How the Jones Act May Help Injured Seamen Recover for Work-Related Injuries

When someone is injured in a Florida workplace accident, compensation may be available through several sources. One option for the injured employee is to apply for Florida workers’ compensation benefits. One good thing about workers’ compensation benefits is that an employee can obtain benefits without a showing of fault. However, these benefits are limited in that an employee can only recover economic damages. This means an employee is not able to obtain compensation for their emotional pain and suffering.

Another option for those who have been injured in a Florida workplace accident is to pursue a personal injury claim against their employer. However, as a general rule, an injured employee’s sole remedy against their employer is a workers’ compensation claim. Thus, many employees are foreclosed from pursuing a Florida personal injury claim against their employer.

That is not the case, however, for maritime workers. Under the Jones Act, those seamen who are injured or killed in the course of their employment may be able to pursue a claim against their employer. (Note: Florida railroad workers enjoy a similar benefit under the Federal Employment Liability Act.) It is important to note, however, that an employee who brings a claim under the Jones Act must establish that their employer was negligent. As a recent case illustrates, the duties that a maritime employer owes to its employees may be unfamiliar to those without advanced knowledge of the industry.

The Facts of the Case

According to the court’s opinion, the plaintiff was employed as a ship worker and collapsed as he was unloading a ship’s cargo. A fellow ship worker discovered him, and the captain of the boat called 911. A private ambulance company arrived, and determined that the plaintiff had a brain mass. The company transported the plaintiff to the hospital. However, as it turns out, the plaintiff had actually suffered a stroke. The plaintiff sustained serious lifelong disabilities as a result.

The plaintiff claimed that his employer was negligent in calling 911. The plaintiff argued that his employer should have arranged for proper medical treatment of his condition, rather than calling the ambulance. The plaintiff also claimed that his employer was vicariously liable for the ambulance company’s negligence.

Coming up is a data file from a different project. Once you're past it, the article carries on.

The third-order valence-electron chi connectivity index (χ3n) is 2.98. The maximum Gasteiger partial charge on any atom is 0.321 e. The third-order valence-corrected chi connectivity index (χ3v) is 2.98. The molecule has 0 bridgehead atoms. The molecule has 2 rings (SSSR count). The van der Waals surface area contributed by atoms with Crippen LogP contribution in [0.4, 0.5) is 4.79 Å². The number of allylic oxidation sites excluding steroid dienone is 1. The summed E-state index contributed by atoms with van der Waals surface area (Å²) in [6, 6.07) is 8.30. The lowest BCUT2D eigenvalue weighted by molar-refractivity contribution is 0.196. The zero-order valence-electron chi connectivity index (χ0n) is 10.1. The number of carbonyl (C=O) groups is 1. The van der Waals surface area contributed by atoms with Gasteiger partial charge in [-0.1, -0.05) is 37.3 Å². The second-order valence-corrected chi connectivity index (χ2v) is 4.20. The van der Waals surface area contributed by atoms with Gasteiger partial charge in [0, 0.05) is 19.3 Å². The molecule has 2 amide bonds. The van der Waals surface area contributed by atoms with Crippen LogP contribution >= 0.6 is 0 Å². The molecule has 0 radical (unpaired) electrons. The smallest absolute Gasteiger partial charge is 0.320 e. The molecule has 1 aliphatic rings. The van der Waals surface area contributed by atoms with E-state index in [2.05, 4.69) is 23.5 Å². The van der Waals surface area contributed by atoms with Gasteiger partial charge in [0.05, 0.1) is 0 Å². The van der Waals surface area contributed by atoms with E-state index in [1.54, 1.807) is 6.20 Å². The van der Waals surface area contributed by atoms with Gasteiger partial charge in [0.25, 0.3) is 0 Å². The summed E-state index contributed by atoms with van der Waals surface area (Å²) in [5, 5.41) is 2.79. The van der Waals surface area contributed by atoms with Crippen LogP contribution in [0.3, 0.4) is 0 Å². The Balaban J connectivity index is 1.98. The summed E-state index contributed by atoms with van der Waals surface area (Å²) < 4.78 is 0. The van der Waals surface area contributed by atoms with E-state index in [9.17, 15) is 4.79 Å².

The court, however, rejected both of the plaintiff’s theories of liability and dismissed his case. The court explained that while a ship owner does have a duty to obtain appropriate treatment for an injured seaman, each case depends heavily on the surrounding circumstances. Here, the employer had no indication that the plaintiff had suffered a stroke. Thus, the court held that the employer’s decision to call 911 was a reasonable response.

The court then went on to hold that the plaintiff failed to present any evidence suggesting that the ambulance company was acting as his employer’s agent, rather than as an independent third-party. Thus, the court explained that there was no basis to impose vicarious liability upon the plaintiff’s employer.

Have You Been Injured on the Job?

If you or a loved one has recently been injured in a Florida workplace accident, you may be entitled to monetary compensation, despite what your employer has told you. At the South Florida law firm of Friedman Rodman & Frank, we have decades of experience assisting injury victims and their families in pursuit of claims for compensation against those responsible for their injuries, and know what it takes to succeed on our clients’ behalves. To learn more, call 877-448-8585 to schedule a free consultation today.

More Blog Posts:

Establishing Liability in Florida Swimming Pool Accidents, South Florida Personal Injury Lawyers Blog, published January 25, 2019.

Can a Court Exclude Relevant Evidence from a Florida Personal Injury Trial?, South Florida Personal Injury Lawyers Blog, published January 7, 2019.

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